#2: Sex by Madonna, 1992 – I remember the uproar accompanying this book’s publication. It caused a lot of pearl clutching in the little Georgia city were I was living at the time, and the Waldenbooks at the mall (THE mall. The only mall.) kept their copies behind the counter. This was a town where you couldn’t even buy a Playboy at the bookstore, at least back then. I’ve thumbed through a copy, but I never felt any real urge to add it to my library. Even when it comes to smut, I guess I’m still pretty demanding.

#5: Encyclopedia of Pierced Quilt Patterns by Barbara Brackman, 1993. I’ve got nuthin.

#8: Fast Times at Ridgemont High by Cameron Crowe, 1981. This book is, of course, the basis for the 1982 film. We’ve all seen the movie (“All right, Hamilton!”), and I’ve read the excerpts included in a 1981 issue of Playboy, but the book itself is one that’s eluded me for decades. It seems like an obvious candidate for republication, but so far no luck, and copies can go for a couple of hundred bucks on the secondary market. C’mon, Cameron! Help us out, here.

#19: Portrait of A Killer: Jack the Ripper – Case Closed by Patricia Cornwell, 2002. I had a copy of this book, and somewhere along the line it got itself purged from my library. Shit!

#24: Lost Moon: The Perilous Voyage of Apollo 13 by James Lovell and Jeffrey Kluger, 1994. The firsthand account of the fateful lunar flight, as told by the mission commander himself. I was surprised to find this one listed as OOP, but I guess that’s the way it goes, sometimes. The book was re-issued in 1995 with the title Apollo 13 as a tie-in to the Ron Howard film. Of course I have a copy, but it’s the original edition.

#25: The Making of Star Trek by Stephen E. Whitfield and Gene Roddenberry, 1968. Pretty much what the title indicates. This tome was written while the original series was in production, and offers a detailed behind the scenes look at how it all came together. One of my very favorite Star Trek books, it was reprinted about a million times over the years, and I’ve had a copy since childhood. Now I have (at least) four different versions, but it’s only in the last couple of years that I finally acquired a mint first edition.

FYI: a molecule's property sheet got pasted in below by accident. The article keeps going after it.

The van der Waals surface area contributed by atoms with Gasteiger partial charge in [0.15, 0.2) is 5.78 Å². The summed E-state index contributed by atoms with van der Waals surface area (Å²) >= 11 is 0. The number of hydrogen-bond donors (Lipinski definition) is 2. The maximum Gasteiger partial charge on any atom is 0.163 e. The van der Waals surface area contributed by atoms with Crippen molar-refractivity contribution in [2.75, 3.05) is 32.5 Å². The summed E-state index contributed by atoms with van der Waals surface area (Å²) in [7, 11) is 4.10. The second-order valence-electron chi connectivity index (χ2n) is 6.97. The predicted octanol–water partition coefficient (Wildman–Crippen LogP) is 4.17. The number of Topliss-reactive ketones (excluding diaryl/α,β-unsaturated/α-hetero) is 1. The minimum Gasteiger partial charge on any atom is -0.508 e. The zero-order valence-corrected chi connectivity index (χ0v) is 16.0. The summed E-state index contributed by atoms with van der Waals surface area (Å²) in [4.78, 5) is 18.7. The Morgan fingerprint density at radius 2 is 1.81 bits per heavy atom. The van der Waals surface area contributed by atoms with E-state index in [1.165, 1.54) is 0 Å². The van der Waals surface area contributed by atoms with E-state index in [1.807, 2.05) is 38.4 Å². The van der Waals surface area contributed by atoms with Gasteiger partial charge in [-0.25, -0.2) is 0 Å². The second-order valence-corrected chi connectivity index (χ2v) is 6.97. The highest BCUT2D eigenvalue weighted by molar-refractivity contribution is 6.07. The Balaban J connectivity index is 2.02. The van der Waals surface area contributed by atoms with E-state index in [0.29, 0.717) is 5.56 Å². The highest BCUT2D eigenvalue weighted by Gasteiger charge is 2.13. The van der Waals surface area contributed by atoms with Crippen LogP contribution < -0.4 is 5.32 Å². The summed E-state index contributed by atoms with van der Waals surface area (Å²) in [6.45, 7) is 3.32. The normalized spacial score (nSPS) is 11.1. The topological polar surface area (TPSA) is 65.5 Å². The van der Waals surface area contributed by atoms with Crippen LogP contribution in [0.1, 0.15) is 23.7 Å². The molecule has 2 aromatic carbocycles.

oop-books

Though none of my out-of-print titles made the Top 30 (go figure), the rest of the list is as interestingly varied as the ones I cherry-picked here. You’ll find things like The Essential Woodworker, Stephen King’s novel Rage, a couple of sports biographies, and the novelization of the 1978 film Halloween. There are also links to lists from previous years. I checked the 2015 list, for example, and noted several of the titles from the 2016 edition appear to be perennial favorites. I also saw Martin Caidin’s Cyborg (basis for TV’s The Six Million Dollar Man) held the #25 spot in 2015. Heh.

Anyway, definitely go and check out the entire article.

Oh, and if you have a copy of Fast Times, call me.

“Ten for Ward” #18 at StarTrek.com: 10 Star Trek Books I Wish I’d Written.

And so the good, innocent folk over at StarTrek.com asked me yet again to provide a new column, having obviously failed to heed the lessons of articles past. Because of that error in judgment, I was once again afforded the opportunity to pollute their virtual space with yet another installment of my irregularly recurring series for them, “Ten for Ward.”

For those of you new to this phenomenon, the premise is pretty simple: Every so often, I’m invited to provide a list of ten favorite (and hopefully interesting) Trek-related whatevers based on…well…whatever I can come up with at the time my editor tosses a treat into my cage and asks for a new column.

This time, I let juuuuuuuuuuust a teeny bit of jealousy peek out from behind the curtain, and compiled a list of Star Trek books of various flavors where I thought the premise and/or finished product was so cool that I honestly wish I’d written it myself. There have been many such books, Trek and otherwise, over the years, but I had to keep this list to ten (Hence the name. See what I did there?), otherwise we’d be here all day. For example:

trek-or-treat

Trek or Treat, by Terry Flanagan & Eleanor Ehrhardt – Decades before the internet would make memes and other funny pictures a bedrock component of our everyday online lives, there was this tome from 1977. Photos taken from TOS episodes get humorous captions, most of which are admittedly silly, but I DON’T CARE. This is an idea that demands revisiting and updating, by golly, and I’m your guy. So far as I’m concerned, this is the ONLY canon Star Trek book.

Check out the rest of the list — which includes shout-outs friends Paula Block, Terry Erdmann, David Mack, Greg Cox, Dean Wesley Smith, Paul Ruditis, and Rick Sternbach over at StarTrek.com:

Ten for Ward #18: 10 Star Trek Books I Wish I’d Written

You can also check out all of my “Ten for Ward” columns just by clicking on this logo-ish looking thing right here:

So, what do you think? Some other book(s) I should’ve listed, but didn’t? Or, maybe there’s a Star Trek book you wish you’d written? Let me know in the comments, here or over at the article itself.